For a long time, brindle was considered an undesirable trait in many cattle breeds.
There are many Asian breeds, Korean Breeds, African breeds, and other brindle cattle breeds worldwide.
There isn’t a separate breed for brindle cows, but it is a common coat color inheritance for cattle worldwide.
Let’s look into some breeds from all over the world carrying brindle coat color inheritance.
The Indicine Cattle Breeds are a subspecies of native breeds from India.
They are used for both dairy and goat purposes.
The Indicine Cattle breeds come in many color coat types, including brindle.
This breed shares ancestry with Zebu breeds and is another name for the Indicine breed.
They are distinguished as a humped cattle breed.
More commonly, you will find black coat color in the Indicine Cattle Breeds, but brindle also occurs.
European Taurine Cattle Breeds
The European Taurine Cattle breeds refer to a subspecies of domesticated cattle.
Many different European breeds fall under the guise of Taurine cattle, so they cover just about all the basics of color inheritance.
You will see black pigmentation, brown, white, speckled, and brindle in the many breeds of this subspecies.
Highland Cattle Bull
The Highland is one of the native cattle breeds of Scotland.
They are among Scotland’s most popular beef cattle breeds and many places worldwide.
The Highland breeds of cattle produce high-quality meat.
Like many other cold-weather native cattle breeds, long-haired breeds are great for producing fibers for clothing and other goods.
They come in a wide variety of colors.
The Highland breed is often used in breed crosses with other types of cattle.
They often produce brindle coats when combined with a diluter gene or trait for lighter coats.
Further Reading: More cow breeds from Scotland
The Durham, or Short horn, is one of the native cattle breeds from England.
These English breeds of cattle produce both dairy and meat.
Breeding programs have resulted in a dual-purpose breed.
Having breeds of dairy cattle capable of producing meat is very convenient for farmers and homesteaders looking to increase their level of food security.
Some breeds of beef cattle aren’t great milk producers, and some breeds of dairy cattle don’t produce high-quality meat.
Dual-purpose breeds make a great solution for farmers and homesteaders.
Like many other cows on this list, they come in various colors, including brindle.
Australian Dairy Cow
Like American breeds, there are a wide variety of Australian dairy cows.
- Aussie Red
- Brown Swiss
Each of these breeds comes in a wide range of coat colors, including brindle.
While many competitions and exhibitions do not recognize brindle as a desirable color, it still occurs for these breeds.
Mashona cattle are one of the African breeds popular for keeping on farms and homesteads.
They often come in dark brown or black coats, but there are many instances of brindle coats being produced.
Primarily, the cow is bred for meat production and beef.
Through breeding programs, the modern Mashona cattle produce a lot of meat.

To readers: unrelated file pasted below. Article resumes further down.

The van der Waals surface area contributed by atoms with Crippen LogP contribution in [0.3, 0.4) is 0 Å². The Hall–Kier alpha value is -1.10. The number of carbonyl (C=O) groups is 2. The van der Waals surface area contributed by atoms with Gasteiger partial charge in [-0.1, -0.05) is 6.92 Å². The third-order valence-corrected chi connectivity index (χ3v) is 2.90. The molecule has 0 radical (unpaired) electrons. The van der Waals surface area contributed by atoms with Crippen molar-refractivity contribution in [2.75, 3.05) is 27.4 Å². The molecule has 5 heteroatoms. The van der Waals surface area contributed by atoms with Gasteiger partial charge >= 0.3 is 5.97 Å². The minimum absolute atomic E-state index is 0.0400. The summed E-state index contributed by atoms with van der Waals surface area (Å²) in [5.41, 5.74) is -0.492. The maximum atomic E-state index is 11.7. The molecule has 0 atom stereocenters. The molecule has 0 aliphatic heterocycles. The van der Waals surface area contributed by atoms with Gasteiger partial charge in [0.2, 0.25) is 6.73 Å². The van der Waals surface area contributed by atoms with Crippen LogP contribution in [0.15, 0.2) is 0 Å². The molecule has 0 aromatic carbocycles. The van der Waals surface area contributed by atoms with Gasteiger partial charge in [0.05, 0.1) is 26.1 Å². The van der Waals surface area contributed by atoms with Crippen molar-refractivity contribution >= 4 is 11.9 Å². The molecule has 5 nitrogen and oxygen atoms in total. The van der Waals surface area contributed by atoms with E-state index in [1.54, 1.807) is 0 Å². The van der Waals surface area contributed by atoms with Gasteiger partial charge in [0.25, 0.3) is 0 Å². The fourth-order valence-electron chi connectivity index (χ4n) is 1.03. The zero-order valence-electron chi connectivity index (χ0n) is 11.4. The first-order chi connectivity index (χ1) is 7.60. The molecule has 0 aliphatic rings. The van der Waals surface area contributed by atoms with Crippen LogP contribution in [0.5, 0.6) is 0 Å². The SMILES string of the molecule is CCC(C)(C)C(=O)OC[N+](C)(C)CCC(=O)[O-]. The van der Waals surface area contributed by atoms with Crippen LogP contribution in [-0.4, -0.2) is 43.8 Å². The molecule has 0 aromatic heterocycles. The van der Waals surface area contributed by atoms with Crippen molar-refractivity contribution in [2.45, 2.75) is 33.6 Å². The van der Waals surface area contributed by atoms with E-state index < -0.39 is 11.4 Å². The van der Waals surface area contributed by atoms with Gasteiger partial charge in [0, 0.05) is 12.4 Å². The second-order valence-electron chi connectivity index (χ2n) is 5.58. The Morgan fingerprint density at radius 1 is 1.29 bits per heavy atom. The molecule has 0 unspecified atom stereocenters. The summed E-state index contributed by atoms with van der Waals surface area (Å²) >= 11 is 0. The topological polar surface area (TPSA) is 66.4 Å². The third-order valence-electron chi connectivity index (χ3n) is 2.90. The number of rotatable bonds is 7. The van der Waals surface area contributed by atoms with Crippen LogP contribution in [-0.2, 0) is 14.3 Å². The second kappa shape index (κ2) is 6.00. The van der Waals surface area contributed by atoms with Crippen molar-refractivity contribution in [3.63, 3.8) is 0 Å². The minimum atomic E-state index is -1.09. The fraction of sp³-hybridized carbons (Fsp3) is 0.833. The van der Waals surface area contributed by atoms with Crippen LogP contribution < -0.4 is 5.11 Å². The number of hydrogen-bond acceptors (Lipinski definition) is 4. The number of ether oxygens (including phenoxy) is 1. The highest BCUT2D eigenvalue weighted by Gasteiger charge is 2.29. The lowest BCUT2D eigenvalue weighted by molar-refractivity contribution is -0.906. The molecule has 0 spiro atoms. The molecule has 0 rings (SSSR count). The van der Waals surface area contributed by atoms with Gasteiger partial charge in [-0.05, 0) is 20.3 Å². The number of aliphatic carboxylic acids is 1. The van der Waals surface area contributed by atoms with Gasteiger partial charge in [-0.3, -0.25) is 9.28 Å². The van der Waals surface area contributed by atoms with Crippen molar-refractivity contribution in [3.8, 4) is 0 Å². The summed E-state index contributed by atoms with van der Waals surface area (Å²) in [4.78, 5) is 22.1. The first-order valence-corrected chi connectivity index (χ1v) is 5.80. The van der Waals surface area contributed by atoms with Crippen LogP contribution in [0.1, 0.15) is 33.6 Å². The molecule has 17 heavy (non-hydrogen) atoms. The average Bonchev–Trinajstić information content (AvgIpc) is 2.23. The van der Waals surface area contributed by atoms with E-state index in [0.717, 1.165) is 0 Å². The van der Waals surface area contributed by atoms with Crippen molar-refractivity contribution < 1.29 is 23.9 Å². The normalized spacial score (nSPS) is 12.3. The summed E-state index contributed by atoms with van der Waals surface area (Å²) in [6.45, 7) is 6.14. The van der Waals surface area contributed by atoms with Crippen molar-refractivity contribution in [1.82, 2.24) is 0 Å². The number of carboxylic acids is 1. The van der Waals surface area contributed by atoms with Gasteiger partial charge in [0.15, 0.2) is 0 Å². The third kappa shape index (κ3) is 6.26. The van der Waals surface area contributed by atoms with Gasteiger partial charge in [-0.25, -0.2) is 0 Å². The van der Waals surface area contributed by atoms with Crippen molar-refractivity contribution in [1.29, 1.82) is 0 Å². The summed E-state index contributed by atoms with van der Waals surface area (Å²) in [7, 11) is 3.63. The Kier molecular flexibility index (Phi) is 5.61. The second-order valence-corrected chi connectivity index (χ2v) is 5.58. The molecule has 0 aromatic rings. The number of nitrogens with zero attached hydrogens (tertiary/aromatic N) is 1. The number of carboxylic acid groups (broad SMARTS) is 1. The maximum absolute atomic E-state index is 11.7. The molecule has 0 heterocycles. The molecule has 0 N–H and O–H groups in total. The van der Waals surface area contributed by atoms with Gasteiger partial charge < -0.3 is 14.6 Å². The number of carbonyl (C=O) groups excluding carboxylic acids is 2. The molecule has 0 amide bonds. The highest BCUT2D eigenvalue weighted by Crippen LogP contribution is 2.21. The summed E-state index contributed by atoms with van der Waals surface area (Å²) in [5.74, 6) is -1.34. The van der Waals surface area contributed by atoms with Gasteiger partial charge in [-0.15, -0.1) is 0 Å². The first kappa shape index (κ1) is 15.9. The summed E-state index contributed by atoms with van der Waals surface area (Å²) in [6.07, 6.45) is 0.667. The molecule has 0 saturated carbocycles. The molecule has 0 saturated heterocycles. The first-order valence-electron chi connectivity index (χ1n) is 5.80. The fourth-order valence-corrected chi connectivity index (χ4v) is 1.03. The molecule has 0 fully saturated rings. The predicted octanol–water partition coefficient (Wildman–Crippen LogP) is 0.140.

They are also bred for polled characteristics, removing the likelihood of full horns forming.
This makes it much easier to rear and keep these types of cattle.
The Hereford cows are a mainland breed from Britain.
They often come in a reddish-brown and white pattern on their coats.
The Hereford cattle also come in brindle coloring.
They are very popular in Britain but have spread in popularity and usage worldwide in many countries.
They are primarily bred for meat and draft purposes.
Draft cattle are used for labor and their strength, which means Hereford cattle are strong and capable brindle varieties of cattle.
Brahman Cattle Breed
Brahman cattle are one of the American breeds bred from ancestors from India.
These cows are huge and often come with white characteristics and coloring in their coats.
They are predominantly used for breeding and meat purposes.
Their large size makes them excellent meat producers.
Their strength is often used in breeding programs to cross-breed and make hybrid breeds of cattle.
They are very popular for cattle breeders looking to create diverse and strong breeds of beef cattle.
Hybrid Breeds Of Brindle Cattle
Brindle cows are very common in hybrid breeds.
The crossing of genes and traits often creates the desired brindle coats.
There isn’t a specific breed of cattle with exclusively brindle coats.
More often than not, breeds of cattle host the genetics for producing this color even if it doesn’t popularly come out.
If you want a brindle cow, it helps to look at cross-breeds as hybrid cattle breeds tend to have the color you are looking for more commonly.
It helps to look around local farmers and cattle breeders to see if they have adults or calves with brindle coats.
This will be your best bet of finding a brindle.
It is important to note how brindle cows are not as respected in show and exhibition situations.
Many people find the brindle to be undesirable among cattle.
If you are interested in showing your cattle, adding brindle members to your herd is not a good idea.
What Is The Most Common Color For Cattle?
The most common color coats for cattle are black and white and red and white.
For a good reason, these are the iconic colors of cattle grazing at pasture.
This color’s popularity may vary based on where you are in the world and the most common breeds of cow in your country.
In the United States, black and white cows vastly outnumber other varieties of colors.
This is often attributed to the popularity of the Holstein cows in the United States.
They are the most common dairy breed in the country and therefore make up a large number of the cow population.
The Holstein cows primarily come in black and white patterns.